Sentencing Guidelines for Possession of Weapon in NY

Sentencing Guidelines for Criminal Possession of a Weapon in New York

Sentencing Guidelines for Criminal Possession of a Weapon in New York

Bans on criminal possession of a weapon are some of the most aggressively-enforced laws in New York – and a convicted offender will face some of New York’s toughest criminal penalties.  While judges typically have discretion when determining how an offender should be sentenced within a certain range, New York’s mandatory minimum sentencing laws create strict and lengthy minimum prison terms for violent felonies – a group which includes most criminal weapons possession charges.  If one of your loved ones was charged with possessing a firearm in New York City, they could be facing years of incarceration.  

When Can You Be Charged with Criminal Possession of a Weapon?

New York classifies criminal offenses as felonies, which carry extremely serious penalties, or misdemeanors, which are lesser offenses.  Felonies are separated into “classes” ranging from Class E to Class A, with a “violent” or “non-violent” designation.  Misdemeanors are categorized in a similar way, but the only possible classes are Class A, Class B, and unclassified.

weapons charges

In addition to being graded by class, offenses are also assigned numbered “degrees,” which can range anywhere from the seventh degree to the first degree.  For instance, criminal possession of a weapon in the fourth degree is a Class A misdemeanor, while the same offense in the third degree is a Class D felony.

There are six ways a person can be charged with criminal possession of a weapon in New York City:

  • Class A Misdemeanor – Criminal possession of a weapon in the fourth degree
  • Class E Felony – Criminal possession of a weapon on school grounds
  • Class D Violent Felony – Criminal possession of a weapon in the third degree
  • Class C Violent Felony – Criminal possession of a weapon in the second degree
  • Class C Violent Felony – Aggravated criminal possession of a weapon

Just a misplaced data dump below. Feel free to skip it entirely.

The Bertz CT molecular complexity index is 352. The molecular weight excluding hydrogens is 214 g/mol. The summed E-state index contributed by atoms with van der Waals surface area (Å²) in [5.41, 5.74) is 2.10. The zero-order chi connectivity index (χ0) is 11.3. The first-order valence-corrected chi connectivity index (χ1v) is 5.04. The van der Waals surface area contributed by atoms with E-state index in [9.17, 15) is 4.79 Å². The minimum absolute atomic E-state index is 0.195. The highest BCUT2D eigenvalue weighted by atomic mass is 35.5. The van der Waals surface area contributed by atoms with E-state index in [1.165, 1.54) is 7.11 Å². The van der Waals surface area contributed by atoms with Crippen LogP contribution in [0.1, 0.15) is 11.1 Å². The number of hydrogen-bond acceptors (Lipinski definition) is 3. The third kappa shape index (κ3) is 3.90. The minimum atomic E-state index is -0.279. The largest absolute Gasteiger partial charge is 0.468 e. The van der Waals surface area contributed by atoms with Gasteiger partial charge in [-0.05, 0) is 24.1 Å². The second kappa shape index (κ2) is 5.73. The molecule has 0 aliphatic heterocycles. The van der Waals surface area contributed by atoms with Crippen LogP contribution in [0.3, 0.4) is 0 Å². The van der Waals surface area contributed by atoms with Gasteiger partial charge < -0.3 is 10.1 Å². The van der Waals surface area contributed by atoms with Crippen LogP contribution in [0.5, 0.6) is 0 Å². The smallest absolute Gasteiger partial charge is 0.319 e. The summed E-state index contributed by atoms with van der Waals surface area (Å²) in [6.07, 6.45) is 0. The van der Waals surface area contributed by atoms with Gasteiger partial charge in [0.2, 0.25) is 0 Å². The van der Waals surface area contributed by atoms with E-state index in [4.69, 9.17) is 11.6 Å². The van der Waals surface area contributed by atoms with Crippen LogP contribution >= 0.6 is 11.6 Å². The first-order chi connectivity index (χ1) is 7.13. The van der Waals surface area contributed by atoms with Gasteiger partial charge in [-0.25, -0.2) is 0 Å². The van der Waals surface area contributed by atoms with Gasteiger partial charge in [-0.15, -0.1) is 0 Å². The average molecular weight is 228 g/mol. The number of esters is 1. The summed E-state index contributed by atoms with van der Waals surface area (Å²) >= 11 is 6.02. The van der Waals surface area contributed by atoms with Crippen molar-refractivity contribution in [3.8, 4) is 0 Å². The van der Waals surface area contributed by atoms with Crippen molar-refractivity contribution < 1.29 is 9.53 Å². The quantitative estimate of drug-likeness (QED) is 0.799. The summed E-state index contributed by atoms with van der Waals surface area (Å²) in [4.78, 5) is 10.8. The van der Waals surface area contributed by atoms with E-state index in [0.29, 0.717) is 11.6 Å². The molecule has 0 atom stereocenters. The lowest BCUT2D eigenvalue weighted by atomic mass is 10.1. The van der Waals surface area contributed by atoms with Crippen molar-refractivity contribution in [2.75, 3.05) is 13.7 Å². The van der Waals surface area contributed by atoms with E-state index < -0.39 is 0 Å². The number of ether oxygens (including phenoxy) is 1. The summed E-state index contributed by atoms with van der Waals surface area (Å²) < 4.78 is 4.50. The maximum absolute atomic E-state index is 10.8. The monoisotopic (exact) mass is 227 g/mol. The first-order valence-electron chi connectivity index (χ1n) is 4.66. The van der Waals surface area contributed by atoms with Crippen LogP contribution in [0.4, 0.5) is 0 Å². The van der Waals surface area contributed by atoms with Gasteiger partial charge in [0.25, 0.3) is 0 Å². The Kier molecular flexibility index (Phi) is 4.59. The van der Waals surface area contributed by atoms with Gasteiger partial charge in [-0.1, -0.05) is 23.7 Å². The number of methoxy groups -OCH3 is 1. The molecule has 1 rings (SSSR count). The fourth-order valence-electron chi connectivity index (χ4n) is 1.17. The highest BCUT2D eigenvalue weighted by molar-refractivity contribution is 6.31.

• Class B Violent Felony – Criminal possession of a dangerous weapon in the first degree

The way a weapons possession offense is categorized, or graded, depends on the circumstances of the alleged crime.  However, speaking broadly, a person can be charged with possession of weapons when he or she owns:

  • A weapon “with intent to use [it] unlawfully against another.”
  • A weapon which has been altered or defaced to prevent tracing it back to the owner or user.
  • A firearm for which he or she does not have appropriate permits and licenses.
  • A shotgun, rifle, or other firearms, despite having a previous felony conviction.
  • Any prohibited weapons, such as stun guns, switchblades, and brass knuckles.

Under NY Penal Law § 265.19, possession of a weapon becomes an aggravated offense when the defendant commits weapons possession in the second degree and commits a violent felony (e.g. burglary or robbery).  Criminal possession of a “dangerous” weapon means possessing:

  • At least 10 guns.
  • Explosives, with intent to use them against someone.

NY Mandatory Minimum Sentencing for Gun Crimes

NY Penal Law § 70.02, which sets forth sentencing laws for all types of violent felonies, establishes the following mandatory minimum sentences:

  • Class D Violent Felony – While the normal mandatory minimum for a Class D violent felony is at least two years, the statute makes an explicit exception for third degree weapons possession, for which the mandatory minimum is increased to three and a half years.  The maximum sentence is seven years.
  • Class C Violent Felony – Aggravated weapons possession is also subject to an increased mandatory minimum: at least five years, instead of the normal term of at least three and a half years.  The maximum sentence is 15 years.
  • Class B Violent Felony – The mandatory minimum for a Class B violent felony like first degree weapons possession is at least five years.  The maximum sentence is 25 years.

scales of justice in courtroom

While possession in the fourth degree is graded as a misdemeanor rather than a felony, make no mistake: a conviction can still result in serious consequences, including a jail sentence of one year, as well as costly fines and the creation of a permanent criminal record.  For weapons possession on school grounds, which is classified as a Class E non-violent felony, a defendant may be sentenced to up to four years in prison.

If one of your family members was arrested for possessing a gun or other dangerous weapons in New York City, he or she risks being sentenced to years in prison.  When the stakes are this high, it is absolutely critical that your loved one is represented by an aggressive defense attorney who knows how to handle complex felony gun charges.  To set up a free and completely confidential legal consultation, call a Queens criminal attorney of Sullivan & Galleshaw at (800) 730-0135.  We handle a variety of gun- and weapon-related charges, including concealed weapons.